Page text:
Data breaches are about to cost your firm more than its reputation.
European data protection regulations are about to get a whole lot tougher. The EU's first update to the laws governing privacy since the 1990s will see a new definition of what personal data encompasses, as well as far more stringent enforcement.
Previously, the regulations only acted as guidance to companies, and punishments were little more than a slap on the wrist. Now, however, the regulations are expected to be passed into law, and the EU will have the power to levy fines of up to 5% of global annual revenues.
With the laws expected to be made official by the end of 2014, CBR attended a recent roundtable held by security firm Trend Micro to see what the consequences will be for your business.
A recent survey conducted by the company found that of 250 British IT decision makers, just half were aware of the upcoming changes, and just 10% knew what steps would lead to compliance.
A quarter didn't believe it is even possible to adhere to the rules, and another 25% didn't even think that fines existed - despite the potential for up to €100m penalties being handed down from the EU.
James Walker, Trend Micro security expert, says: "There's a huge lack of understanding what the regulations are and what impact it'll start to have on organisations financially. [They don't know] what they need to do, what changes will happen in their organisation, and among their people, process and technology."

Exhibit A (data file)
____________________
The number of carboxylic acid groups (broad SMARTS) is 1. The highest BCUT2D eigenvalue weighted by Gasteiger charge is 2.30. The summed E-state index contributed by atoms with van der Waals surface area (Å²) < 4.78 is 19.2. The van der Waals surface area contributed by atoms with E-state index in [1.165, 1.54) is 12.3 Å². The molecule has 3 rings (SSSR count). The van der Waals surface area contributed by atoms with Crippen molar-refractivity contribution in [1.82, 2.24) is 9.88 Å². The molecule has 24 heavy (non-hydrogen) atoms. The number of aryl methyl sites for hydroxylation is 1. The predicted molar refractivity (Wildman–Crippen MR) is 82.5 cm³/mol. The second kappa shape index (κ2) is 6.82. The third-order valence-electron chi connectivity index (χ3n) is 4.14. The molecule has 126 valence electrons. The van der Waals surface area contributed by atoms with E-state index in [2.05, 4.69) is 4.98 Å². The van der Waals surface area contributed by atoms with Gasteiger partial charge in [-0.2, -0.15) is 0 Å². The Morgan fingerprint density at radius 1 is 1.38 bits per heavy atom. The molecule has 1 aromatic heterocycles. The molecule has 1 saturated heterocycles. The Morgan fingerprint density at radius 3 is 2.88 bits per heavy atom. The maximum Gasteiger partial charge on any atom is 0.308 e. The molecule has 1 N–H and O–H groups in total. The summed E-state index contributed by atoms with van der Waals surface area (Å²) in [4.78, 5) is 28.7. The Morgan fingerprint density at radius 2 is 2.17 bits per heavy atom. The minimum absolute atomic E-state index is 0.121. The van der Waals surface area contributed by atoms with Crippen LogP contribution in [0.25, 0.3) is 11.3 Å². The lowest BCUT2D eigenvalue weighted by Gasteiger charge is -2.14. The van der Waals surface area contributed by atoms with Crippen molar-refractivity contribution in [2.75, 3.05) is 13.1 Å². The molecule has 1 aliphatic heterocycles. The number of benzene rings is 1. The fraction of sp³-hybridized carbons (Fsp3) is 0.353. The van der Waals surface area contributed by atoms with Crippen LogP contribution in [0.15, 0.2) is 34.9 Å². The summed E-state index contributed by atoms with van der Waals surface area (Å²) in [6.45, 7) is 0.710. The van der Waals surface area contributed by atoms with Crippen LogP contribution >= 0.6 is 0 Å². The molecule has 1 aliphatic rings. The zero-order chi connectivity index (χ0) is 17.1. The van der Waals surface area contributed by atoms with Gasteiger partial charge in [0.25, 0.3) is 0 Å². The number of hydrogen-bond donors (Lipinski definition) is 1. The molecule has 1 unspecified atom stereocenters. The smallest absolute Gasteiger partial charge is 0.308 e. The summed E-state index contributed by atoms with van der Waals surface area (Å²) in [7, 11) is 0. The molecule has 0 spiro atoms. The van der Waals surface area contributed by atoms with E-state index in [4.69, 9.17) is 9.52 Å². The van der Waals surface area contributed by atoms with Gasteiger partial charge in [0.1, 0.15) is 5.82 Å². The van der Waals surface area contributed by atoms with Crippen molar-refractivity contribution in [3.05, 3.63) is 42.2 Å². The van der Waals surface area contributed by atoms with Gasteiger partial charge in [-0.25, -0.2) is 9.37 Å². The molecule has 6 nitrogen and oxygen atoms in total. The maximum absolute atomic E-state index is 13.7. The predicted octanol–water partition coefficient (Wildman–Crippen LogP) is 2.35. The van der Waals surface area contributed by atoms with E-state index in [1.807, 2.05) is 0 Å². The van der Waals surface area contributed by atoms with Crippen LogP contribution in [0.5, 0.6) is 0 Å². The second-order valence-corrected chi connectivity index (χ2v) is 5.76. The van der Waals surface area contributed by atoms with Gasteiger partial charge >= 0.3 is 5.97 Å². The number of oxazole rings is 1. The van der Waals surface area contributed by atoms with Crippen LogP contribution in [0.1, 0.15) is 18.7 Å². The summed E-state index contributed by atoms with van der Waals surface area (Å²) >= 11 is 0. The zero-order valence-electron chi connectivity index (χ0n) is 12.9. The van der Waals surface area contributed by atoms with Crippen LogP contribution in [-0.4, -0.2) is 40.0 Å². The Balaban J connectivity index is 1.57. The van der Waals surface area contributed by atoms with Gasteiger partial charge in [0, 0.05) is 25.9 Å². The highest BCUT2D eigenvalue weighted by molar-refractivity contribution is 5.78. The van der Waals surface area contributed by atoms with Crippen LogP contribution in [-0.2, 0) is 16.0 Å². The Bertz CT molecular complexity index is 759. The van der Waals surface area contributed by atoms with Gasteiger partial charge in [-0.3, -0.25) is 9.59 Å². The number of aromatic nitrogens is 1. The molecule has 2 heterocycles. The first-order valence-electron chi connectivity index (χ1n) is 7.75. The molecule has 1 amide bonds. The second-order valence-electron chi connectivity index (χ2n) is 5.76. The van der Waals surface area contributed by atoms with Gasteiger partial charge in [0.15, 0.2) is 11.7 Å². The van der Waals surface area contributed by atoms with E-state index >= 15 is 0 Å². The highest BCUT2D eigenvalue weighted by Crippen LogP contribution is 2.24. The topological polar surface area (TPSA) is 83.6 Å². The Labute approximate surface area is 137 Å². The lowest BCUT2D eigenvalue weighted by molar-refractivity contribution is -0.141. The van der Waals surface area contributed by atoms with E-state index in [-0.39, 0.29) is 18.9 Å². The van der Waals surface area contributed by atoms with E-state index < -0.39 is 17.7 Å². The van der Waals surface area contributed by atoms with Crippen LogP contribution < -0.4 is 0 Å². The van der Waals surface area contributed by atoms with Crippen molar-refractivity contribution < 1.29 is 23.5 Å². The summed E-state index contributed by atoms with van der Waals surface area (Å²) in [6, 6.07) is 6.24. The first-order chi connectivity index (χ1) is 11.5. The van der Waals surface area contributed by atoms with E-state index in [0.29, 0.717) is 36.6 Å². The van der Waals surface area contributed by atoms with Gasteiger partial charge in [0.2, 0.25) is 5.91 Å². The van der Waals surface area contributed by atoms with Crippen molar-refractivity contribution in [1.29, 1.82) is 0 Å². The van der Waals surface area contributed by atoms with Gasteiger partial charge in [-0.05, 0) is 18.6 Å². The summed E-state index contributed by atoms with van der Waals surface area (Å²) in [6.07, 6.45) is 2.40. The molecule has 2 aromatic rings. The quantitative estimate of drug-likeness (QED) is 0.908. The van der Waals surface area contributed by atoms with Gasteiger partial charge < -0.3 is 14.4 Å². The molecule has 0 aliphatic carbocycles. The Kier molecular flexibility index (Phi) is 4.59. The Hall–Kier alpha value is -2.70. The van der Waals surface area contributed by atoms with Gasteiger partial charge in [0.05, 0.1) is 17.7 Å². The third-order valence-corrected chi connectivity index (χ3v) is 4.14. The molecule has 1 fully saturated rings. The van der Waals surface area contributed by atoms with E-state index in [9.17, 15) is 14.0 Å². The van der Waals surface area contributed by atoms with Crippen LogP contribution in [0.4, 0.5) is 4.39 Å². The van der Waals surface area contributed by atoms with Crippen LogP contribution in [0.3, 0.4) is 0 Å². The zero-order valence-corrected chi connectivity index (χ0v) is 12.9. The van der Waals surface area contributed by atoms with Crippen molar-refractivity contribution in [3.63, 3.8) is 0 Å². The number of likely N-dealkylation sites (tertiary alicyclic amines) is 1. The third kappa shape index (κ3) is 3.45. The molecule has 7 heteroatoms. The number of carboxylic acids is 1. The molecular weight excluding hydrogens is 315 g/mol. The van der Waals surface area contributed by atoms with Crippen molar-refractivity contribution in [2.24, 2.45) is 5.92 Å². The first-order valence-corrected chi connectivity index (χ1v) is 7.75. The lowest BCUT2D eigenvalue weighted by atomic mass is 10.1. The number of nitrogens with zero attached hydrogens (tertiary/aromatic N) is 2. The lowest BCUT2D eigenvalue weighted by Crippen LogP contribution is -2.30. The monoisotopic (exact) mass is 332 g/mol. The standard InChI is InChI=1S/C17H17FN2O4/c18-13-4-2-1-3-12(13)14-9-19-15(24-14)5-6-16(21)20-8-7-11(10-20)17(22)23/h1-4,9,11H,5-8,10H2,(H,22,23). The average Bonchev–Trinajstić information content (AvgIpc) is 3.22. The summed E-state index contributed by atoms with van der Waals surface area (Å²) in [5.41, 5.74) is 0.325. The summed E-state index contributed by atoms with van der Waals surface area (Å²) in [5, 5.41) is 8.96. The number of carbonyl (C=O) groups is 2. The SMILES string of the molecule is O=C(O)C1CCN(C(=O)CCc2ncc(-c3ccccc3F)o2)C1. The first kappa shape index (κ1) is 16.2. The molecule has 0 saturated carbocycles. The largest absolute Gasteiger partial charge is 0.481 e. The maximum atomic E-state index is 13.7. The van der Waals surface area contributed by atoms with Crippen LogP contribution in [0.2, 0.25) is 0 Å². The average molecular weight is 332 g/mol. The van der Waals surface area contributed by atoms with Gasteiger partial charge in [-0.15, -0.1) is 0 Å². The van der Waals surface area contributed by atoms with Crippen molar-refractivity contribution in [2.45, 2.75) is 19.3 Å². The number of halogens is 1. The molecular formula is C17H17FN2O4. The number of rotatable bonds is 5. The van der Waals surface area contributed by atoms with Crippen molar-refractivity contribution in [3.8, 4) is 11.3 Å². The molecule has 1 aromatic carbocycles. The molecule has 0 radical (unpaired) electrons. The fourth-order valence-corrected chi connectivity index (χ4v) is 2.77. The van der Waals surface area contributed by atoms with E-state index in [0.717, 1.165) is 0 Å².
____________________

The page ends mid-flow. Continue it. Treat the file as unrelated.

Well, hopefully we can shed a little light on it for you.
The cost of not complying
Vinod Bange, data protection specialist at law firm Taylor Wessing, explains the cost of not complying is currently outweighed by the cost of ensuring your firm adhered to the data regulations in play today. However, "those scales are going to tip the other way completely," he warns.
With non-compliance fines set at up to 5% of global annual turnover, or up to €100m, it pays to get your house in order. This particular tenet of the new regulations is designed to get the boardroom to pay attention.
Bange recommends firms concentrate on getting up to date with the current regulations, so upgrading again once the new ones are enshrined in law isn't such a big jump.
He says: "Your current baseline up to where it should be. If you don't it's going to be an even bigger job."
So, exactly who's liable?
A lot of uncertainty exists over who's liable for a data breach when you're using a third-party to process your data. Max Perkins, insurance data expert at Beazley, says it's better to be safe than sorry.
"If you're the data owner that means you have collected the information from a consumer," he claims. "Just because you have made a business decision to outsource it, you're still the data owner. That doesn't pass from you.
"If a regulator feels like a business is being reckless with the information that they hold and with respect to their consumers, then that regulator will be punitive and will use its power."